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City Council expected to OK public prayer policy

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Fredericksburg City Councilman Fred Howe ended the invocation at the council’s last meeting with the words, “In Jesus’ name, Amen.”

Six weeks earlier, he would have been in hot water for invoking the name of Jesus Christ.

But earlier that evening, the council met in a closed session with City Attorney Kathleen Dooley to discuss its prayer policy in the wake of the May 5 ruling by the U.S. Supreme Court in the case of Town of Greece v. Susan Galloway.

Members learned that the Fredericksburg council’s policy needed to change to comply with the ruling, which said that the U.S. Constitution’s “establishment clause” was not violated by sectarian prayers at government meetings.

So Howe, who was scheduled to give that night’s invocation chose to exercise his constitutional right.

“I took the opportunity to break the ice,” he said afterward.

Tonight, the council is expected to change the policy established on Nov. 8, 2005, and re-approved on March 9, 2010, which limited prayers to a “nondenominational God.”

Other local governments in the Fredericksburg region—several of which begin public meetings with prayers, some of them explicitly Christian—don’t have formal policies and don’t appear to be planning any major changes in the wake of the Supreme Court ruling.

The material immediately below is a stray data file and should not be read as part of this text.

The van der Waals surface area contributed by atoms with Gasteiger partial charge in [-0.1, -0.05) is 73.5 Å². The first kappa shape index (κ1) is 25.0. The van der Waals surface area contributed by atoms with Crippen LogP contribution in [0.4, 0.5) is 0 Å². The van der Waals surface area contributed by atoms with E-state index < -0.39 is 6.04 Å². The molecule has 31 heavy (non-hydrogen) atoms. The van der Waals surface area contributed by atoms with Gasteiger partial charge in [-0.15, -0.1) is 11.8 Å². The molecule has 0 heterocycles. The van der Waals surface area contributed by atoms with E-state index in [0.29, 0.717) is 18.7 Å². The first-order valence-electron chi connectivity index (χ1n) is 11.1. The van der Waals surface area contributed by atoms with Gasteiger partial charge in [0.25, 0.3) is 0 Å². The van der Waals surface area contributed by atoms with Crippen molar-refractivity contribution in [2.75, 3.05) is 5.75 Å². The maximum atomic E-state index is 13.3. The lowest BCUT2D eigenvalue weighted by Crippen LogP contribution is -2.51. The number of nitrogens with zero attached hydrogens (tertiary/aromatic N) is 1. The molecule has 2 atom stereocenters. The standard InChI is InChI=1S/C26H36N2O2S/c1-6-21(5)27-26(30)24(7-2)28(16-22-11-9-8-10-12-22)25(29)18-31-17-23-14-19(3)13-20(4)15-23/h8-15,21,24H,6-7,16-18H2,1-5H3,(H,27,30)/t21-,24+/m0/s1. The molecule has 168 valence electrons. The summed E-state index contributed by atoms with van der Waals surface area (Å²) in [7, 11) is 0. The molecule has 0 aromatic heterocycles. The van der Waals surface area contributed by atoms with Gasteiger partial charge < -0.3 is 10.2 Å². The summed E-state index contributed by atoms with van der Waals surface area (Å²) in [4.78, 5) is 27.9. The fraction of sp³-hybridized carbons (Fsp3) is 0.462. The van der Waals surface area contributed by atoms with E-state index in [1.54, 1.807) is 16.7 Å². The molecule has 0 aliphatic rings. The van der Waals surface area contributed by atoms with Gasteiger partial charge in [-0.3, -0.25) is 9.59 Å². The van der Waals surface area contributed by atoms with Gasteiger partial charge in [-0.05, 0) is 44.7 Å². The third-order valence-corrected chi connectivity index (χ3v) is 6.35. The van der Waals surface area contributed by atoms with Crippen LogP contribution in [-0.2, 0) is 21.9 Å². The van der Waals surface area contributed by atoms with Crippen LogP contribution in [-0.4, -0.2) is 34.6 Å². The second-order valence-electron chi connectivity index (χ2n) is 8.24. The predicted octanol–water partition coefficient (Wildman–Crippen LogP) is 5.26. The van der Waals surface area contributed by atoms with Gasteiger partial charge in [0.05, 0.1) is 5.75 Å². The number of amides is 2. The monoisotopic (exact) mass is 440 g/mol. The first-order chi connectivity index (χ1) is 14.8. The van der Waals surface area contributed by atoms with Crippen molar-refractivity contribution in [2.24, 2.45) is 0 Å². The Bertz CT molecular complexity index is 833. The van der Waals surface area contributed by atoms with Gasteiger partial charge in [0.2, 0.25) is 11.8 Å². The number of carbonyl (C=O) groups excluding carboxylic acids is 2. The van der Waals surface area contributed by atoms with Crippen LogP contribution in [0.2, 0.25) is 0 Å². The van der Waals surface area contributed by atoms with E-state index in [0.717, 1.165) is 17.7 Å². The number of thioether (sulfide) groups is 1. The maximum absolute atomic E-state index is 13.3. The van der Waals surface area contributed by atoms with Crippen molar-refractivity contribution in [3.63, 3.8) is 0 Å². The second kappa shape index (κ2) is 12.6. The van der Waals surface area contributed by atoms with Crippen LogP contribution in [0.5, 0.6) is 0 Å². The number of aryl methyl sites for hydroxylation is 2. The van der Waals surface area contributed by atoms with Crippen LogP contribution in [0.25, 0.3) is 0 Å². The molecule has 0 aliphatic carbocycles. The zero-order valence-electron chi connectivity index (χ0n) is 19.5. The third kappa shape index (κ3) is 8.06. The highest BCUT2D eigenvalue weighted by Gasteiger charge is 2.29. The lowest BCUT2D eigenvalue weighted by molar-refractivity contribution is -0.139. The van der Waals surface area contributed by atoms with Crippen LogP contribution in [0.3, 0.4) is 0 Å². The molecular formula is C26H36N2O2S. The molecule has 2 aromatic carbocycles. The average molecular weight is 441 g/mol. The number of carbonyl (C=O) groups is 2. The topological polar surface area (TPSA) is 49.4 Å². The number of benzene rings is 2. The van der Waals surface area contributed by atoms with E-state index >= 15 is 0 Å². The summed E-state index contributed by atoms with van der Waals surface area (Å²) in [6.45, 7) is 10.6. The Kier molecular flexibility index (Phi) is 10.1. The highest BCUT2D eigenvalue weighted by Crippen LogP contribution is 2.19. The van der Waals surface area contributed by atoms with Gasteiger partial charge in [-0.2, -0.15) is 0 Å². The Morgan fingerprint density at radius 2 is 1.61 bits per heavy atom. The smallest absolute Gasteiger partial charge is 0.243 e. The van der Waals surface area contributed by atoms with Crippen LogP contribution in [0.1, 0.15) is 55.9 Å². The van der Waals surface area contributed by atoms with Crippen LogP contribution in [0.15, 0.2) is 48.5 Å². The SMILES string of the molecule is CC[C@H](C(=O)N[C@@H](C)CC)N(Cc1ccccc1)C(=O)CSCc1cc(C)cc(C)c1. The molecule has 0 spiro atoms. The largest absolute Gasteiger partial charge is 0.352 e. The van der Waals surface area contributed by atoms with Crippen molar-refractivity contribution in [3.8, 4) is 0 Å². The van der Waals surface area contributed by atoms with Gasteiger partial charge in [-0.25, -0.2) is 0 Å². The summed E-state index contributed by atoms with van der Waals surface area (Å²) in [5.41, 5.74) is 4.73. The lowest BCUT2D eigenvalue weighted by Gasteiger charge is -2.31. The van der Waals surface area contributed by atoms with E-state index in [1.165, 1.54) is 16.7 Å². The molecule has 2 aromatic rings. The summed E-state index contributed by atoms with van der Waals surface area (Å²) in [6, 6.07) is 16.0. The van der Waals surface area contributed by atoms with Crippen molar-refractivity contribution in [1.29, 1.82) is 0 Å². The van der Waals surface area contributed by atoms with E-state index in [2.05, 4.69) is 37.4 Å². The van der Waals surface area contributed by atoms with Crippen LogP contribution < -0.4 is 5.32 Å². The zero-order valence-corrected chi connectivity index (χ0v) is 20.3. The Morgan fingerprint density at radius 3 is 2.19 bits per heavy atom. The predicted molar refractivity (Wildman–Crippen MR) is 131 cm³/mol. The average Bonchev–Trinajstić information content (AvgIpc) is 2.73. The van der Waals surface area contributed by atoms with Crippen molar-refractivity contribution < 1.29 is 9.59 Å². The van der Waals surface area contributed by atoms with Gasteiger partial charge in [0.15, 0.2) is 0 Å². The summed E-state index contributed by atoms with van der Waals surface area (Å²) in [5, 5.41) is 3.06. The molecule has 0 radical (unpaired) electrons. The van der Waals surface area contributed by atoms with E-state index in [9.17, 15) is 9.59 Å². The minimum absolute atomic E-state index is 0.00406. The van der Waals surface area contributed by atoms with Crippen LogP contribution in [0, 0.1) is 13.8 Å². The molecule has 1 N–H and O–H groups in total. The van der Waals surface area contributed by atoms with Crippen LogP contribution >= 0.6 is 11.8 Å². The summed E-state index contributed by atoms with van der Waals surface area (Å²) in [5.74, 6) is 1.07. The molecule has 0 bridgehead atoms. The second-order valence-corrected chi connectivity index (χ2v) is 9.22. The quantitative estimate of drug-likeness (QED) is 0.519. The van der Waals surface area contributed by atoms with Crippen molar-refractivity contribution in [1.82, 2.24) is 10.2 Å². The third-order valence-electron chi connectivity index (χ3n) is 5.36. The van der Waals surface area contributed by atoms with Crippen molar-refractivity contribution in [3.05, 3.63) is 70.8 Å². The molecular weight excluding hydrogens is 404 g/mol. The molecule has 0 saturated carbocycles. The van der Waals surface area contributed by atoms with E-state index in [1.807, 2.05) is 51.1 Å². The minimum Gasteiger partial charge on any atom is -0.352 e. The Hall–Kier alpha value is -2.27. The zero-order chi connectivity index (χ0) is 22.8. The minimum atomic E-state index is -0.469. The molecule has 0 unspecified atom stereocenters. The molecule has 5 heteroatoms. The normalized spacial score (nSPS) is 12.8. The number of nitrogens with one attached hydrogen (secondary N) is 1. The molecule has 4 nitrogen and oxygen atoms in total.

The matter became an issue in Fredericksburg in 2002 following the election of Hashmel Turner Jr., an ordained Baptist minister.

When it was Turner’s turn to offer the invocation, he invoked the name of Jesus Christ. But he quickly removed his name from the prayer rotation after a constituent emailed a complaint in the summer of 2002.

He reversed course after other residents encouraged him to take part, but that was short-lived.

After he gave the invocation on July 22, 2003, mentioning Jesus again, the Virginia director of the American Civil Liberties Union sent a letter to the city complaining about the sectarian prayer.

Turner bowed out again but said he felt his First Amendment right to speak freely was violated. This time, he consulted with attorneys for the Charlottesville-based Rutherford Institute, who agreed with him.

But in July 2004, a three-judge panel of the Fourth Circuit of the U.S. Court of Appeals ruled in a South Carolina case that members of the town council invoking names specifically associated with the Christian faith violated the establishment clause of the Constitution’s First Amendment.

The city’s policy followed, but Turner didn’t give up.

He sued the city in federal court. He lost in U.S. District Court in Richmond but appealed to the Fourth Circuit of the U.S. Court of Appeals, which ruled against him in July 2008.

After years of efforts, Turner was elated by last month’s Supreme Court ruling in the Town of Greece case, calling it a “great day for America.”

Tonight, the City Council is expected to approve the policy change as part of the consent agenda.

Dooley outlined the issues from the Supreme Court ruling in a two-page memorandum to the council and then listed the following five summary points for the revised policy.